Shahpur Jat has become the ‘go to’ place for Delhiites hunting for good food or for those interested in shopping niche products or experiences

Situated in the heart of South Delhi, Shahpur Jat is an urban village where Delhiites can get everything from the Bihari dish ‘litti chokha’ to exquisitely decorated cupcakes to custom-made shoes and wedding gowns.

Over the years, the village has been transformed into a commercial centre, with new high-end boutiques right next to cramped and dingy shops that haven’t changed for decades. The area caters to those looking for niche products and experiences, like a yoga studio that offers classes accompanied by live sitar recitals. The village also has two studios where local bands practice and record.

One of the more popular restaurants in the area, the Potbelly Rooftop Café, serves Bihari food. With dishes like Aloo McLalu Chop, a sattu-flavoured drink and Litti Chokha, of course, the colourful café stands out.

“When we started around three years ago, Shahpur Jat wasn’t a hub like it is now. We were four storeys up, so we thought why would anyone climb all the way? That’s why we came up with Bihari food,” explains the café’s owner Puja Sahu.

Ms. Sahu says the menu is largely made up of traditional dishes that she ate while growing up in Muzzaffarpur, but it also includes experimental items like the Bihari Burger, which comes with Phataka Fries and Dehati Fish ’n Chips.

While enjoying his lunch at the café, German photographer Enrico says: “I come here very often because I love the food and I live near Shahpur Jat. Litti Chokha is my favourite as I had it when I was working in Bihar.”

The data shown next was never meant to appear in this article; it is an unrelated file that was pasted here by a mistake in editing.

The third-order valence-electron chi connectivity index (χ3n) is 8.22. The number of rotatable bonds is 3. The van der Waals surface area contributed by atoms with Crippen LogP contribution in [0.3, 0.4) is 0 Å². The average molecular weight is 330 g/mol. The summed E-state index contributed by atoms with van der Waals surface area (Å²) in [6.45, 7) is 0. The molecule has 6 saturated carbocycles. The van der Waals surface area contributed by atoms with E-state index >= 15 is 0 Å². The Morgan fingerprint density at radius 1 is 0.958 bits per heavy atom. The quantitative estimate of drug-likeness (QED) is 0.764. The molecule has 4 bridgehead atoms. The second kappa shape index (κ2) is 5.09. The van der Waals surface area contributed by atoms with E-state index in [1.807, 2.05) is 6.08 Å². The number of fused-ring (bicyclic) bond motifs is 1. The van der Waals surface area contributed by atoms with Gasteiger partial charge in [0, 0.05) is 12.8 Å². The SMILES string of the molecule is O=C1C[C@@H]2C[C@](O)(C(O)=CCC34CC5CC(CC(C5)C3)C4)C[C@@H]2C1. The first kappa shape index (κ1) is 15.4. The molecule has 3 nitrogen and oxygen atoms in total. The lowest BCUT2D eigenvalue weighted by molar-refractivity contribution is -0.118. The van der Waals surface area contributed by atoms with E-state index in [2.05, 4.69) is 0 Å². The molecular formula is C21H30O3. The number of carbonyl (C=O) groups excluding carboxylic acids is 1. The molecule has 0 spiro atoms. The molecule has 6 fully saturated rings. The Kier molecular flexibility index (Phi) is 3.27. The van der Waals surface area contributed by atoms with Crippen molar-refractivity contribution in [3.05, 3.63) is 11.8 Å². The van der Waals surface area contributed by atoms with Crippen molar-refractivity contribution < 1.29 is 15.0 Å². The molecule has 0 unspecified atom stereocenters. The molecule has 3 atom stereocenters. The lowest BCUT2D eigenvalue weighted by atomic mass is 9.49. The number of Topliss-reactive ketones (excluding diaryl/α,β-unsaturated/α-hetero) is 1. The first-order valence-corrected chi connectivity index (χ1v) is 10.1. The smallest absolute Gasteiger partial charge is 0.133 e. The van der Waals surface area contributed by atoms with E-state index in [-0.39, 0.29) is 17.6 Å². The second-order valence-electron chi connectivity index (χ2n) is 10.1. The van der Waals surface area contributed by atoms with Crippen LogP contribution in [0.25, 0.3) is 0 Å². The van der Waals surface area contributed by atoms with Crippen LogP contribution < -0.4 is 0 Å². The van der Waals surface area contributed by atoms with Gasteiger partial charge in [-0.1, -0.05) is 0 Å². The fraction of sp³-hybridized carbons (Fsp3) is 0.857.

For Delhiites, who don’t have a taste for Bihari food, there are other cafes in Shahpur Jat that offer a quick bite. The Coffee Garage serves up no-fuss sandwiches, rolls and drinks to busy shoppers. Students from nearby Kamala Nehru and Gargi College as well as NIFT can be seen whiling away their time between classes over cold coffees.

Next to the Coffee Garage is the Shoe Garage, which offers custom-made shoes. “The shoes here are very comfortable and I have a small shoe size, which I get here,” says Namrita, as she tries on a pair of silver-coloured sandals.

For those doing their wedding shopping, Shahpur Jat has boutiques that have designer lehengas, saris and gowns. “These days, girls usually want Western-style gowns instead of lehengas. Our range starts from Rs.32,000 and goes up to Rs.2.5 lakh,” says a shop attendant at Inchee Tape, a designer boutique run by Purvi Sahu and Sharad Sharma.

While the ritzy showrooms and cafes are doing brisk business, not everyone in the village is happy about the exposure the area has got in recent years.

“My family has lived here for 650 years. We were farmers before our land got acquired. Though it is good that the area has developed so much, it is not good for our children,” says Bhim Singh Lambardar, who has spent all his 82 years in Shahpur Jat. Dressed in a crisp white kurta and dhoti, he adds: “Girls come here dressed in short skirts and dresses. They shouldn’t be dressed like that as it is spoiling our children.”

But instead of leading to trouble, this clash of cultures has made Shahpur Jat a more lively and vibrant place, where the urban and rural coexist side-by-side.

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